Takeaway #2: The first computer that most people will own is likely going to be a phone or a tablet, not a laptop or desktop.
In the past, many of us used to own both a desktop and a laptop computer. As laptops came down in price and increased in power and portability, most moved away from desktops and toward laptops as their one and only computing device.
Today, the laptop and smartphone combination is extremely popular – the laptop for our heavy duty computing and the smartphone for computing on the go.
In the future, the two-computer combination of choice will be the smartphone and the tablet. Both the phone and the tablet have the same touch operating system so the learning curve is almost nonexistent and data transfer is a breeze.
Hard as this may be for geeks like us to fathom, the tablet is all the high-end computer that most people need. Spreadsheets like Excel and heavy-duty word processing programs like Word might be de ri·gueur in the Enterprise, but they are anathema to the average computer user. Asking most computer users to buy a laptop or desktop is like asking a gardener to buy a backhoe in order to do their gardening. A backhoe is indispensable for professional construction workers – but most of us aren’t professional construction workers and most of us aren’t professional accountants, programmers or page layout designers either. We don’t need professional computers to do the work we most often do. We just need what works.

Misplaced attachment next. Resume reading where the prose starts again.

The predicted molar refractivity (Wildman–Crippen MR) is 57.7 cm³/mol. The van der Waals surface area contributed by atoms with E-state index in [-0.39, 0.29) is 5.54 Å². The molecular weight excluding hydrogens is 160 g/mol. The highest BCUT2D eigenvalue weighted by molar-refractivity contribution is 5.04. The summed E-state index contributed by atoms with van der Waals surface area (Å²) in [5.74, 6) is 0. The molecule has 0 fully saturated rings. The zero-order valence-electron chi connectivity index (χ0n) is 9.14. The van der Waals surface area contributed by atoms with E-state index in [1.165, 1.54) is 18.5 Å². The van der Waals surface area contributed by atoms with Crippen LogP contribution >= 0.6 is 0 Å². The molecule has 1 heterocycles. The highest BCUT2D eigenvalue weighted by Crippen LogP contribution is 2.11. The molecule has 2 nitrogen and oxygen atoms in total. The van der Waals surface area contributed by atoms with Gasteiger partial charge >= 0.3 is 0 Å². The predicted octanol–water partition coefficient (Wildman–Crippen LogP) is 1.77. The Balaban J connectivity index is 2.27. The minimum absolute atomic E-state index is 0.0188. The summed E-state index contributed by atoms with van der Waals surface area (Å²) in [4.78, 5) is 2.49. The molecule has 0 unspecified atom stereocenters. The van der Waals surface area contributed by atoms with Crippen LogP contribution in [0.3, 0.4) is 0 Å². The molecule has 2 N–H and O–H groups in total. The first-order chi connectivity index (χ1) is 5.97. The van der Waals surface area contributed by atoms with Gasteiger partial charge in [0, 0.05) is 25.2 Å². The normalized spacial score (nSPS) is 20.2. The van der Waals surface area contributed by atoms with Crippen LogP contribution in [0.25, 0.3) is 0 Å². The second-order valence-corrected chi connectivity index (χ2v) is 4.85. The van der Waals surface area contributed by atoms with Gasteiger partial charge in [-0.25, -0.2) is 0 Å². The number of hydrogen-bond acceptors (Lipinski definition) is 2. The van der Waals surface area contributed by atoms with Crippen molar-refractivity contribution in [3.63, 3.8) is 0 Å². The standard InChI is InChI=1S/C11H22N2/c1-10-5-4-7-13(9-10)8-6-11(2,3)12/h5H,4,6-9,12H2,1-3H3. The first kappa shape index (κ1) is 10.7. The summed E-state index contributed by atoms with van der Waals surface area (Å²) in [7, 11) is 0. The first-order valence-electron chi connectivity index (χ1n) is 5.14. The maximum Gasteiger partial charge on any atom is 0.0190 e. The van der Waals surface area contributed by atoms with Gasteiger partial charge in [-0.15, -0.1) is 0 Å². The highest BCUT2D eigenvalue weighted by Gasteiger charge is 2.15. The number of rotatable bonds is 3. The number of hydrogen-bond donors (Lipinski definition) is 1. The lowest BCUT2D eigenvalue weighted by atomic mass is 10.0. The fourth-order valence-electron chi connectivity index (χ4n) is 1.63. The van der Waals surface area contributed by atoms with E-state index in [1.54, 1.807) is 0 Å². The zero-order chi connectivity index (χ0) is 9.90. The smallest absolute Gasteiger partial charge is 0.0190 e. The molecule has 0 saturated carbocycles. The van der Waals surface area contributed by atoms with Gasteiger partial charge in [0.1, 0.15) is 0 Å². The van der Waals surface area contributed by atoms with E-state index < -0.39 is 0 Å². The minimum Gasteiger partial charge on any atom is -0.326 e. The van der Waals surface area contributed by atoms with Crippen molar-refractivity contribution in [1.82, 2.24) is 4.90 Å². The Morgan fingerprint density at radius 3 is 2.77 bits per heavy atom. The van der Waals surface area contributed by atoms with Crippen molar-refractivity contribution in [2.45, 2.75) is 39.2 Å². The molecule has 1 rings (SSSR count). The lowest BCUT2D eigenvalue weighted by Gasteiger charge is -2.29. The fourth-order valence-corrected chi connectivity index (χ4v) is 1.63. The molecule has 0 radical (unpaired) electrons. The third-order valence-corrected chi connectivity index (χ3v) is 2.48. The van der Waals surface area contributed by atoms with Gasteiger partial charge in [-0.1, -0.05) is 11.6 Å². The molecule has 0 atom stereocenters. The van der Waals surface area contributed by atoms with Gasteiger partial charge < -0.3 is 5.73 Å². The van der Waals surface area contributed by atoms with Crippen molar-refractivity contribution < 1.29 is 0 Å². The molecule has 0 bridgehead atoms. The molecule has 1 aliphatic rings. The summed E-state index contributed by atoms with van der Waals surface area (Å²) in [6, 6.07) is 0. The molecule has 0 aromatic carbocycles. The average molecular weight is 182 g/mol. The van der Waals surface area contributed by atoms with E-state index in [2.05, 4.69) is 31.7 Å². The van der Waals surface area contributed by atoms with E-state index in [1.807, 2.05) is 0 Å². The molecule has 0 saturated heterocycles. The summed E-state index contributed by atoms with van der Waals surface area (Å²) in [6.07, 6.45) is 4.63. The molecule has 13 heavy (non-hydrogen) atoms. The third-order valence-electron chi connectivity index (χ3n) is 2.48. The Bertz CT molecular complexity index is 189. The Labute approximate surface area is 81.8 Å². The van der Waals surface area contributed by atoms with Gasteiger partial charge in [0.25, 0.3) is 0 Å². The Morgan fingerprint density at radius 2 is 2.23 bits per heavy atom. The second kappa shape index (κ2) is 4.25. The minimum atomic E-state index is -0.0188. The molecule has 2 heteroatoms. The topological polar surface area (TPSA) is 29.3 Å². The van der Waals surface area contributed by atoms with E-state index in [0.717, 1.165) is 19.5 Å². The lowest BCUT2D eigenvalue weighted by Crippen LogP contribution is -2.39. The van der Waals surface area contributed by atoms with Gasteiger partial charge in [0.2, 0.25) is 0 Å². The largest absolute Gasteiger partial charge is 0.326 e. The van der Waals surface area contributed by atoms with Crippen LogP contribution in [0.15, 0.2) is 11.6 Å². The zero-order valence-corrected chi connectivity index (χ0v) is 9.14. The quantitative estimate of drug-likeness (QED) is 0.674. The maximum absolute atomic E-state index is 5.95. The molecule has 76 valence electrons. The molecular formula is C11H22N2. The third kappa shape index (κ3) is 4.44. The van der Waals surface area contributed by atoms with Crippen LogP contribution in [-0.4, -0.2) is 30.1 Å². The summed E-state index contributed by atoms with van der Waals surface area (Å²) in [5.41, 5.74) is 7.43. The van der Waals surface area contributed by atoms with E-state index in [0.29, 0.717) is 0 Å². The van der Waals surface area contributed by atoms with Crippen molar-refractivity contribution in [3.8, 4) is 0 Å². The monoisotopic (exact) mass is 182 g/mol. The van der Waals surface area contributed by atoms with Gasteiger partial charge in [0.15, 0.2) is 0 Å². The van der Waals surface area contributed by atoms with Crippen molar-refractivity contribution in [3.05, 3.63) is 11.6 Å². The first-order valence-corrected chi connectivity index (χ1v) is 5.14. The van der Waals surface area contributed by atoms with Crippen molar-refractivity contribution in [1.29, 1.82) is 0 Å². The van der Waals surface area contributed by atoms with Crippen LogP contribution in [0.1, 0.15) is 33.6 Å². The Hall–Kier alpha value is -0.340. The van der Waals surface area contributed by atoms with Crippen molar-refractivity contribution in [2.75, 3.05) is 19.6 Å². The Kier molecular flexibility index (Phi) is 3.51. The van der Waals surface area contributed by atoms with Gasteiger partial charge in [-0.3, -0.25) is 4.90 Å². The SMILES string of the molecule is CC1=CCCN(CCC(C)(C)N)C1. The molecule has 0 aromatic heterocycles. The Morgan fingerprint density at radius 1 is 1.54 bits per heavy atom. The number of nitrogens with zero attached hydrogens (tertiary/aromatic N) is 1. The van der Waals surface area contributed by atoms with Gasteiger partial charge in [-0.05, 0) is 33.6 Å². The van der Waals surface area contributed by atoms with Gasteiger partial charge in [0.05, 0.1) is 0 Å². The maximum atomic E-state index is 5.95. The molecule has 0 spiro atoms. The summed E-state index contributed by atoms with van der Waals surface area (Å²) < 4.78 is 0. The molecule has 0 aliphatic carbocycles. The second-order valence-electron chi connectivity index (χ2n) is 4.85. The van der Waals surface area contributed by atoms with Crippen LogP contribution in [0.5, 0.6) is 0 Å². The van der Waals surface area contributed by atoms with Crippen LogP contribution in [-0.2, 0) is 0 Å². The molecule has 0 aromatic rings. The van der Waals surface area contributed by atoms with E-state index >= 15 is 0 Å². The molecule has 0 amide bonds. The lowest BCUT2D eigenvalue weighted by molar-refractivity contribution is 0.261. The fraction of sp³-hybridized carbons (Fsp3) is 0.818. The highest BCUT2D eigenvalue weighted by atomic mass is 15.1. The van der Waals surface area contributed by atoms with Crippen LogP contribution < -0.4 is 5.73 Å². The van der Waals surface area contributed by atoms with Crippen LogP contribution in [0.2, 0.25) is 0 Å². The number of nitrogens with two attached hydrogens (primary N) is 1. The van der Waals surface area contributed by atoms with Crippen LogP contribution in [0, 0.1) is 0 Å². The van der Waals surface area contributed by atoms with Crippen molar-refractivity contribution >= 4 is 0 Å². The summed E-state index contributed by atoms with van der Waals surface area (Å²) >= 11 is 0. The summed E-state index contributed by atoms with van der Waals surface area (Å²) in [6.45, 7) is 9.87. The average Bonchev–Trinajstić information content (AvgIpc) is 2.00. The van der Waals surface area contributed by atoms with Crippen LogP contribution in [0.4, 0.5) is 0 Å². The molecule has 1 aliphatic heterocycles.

As an aside, I am intrigued by the idea of a computer watch and tablet combination. The watch would serve the purpose of making and taking calls, texts, short emails, etc, notifying us of incoming and upcoming events, allowing us to see small snippets of text, graphics and videos, allow us to use voice input when voice input is appropriate and allow us to rapidly reference programs that rely on geofencing and geolocation.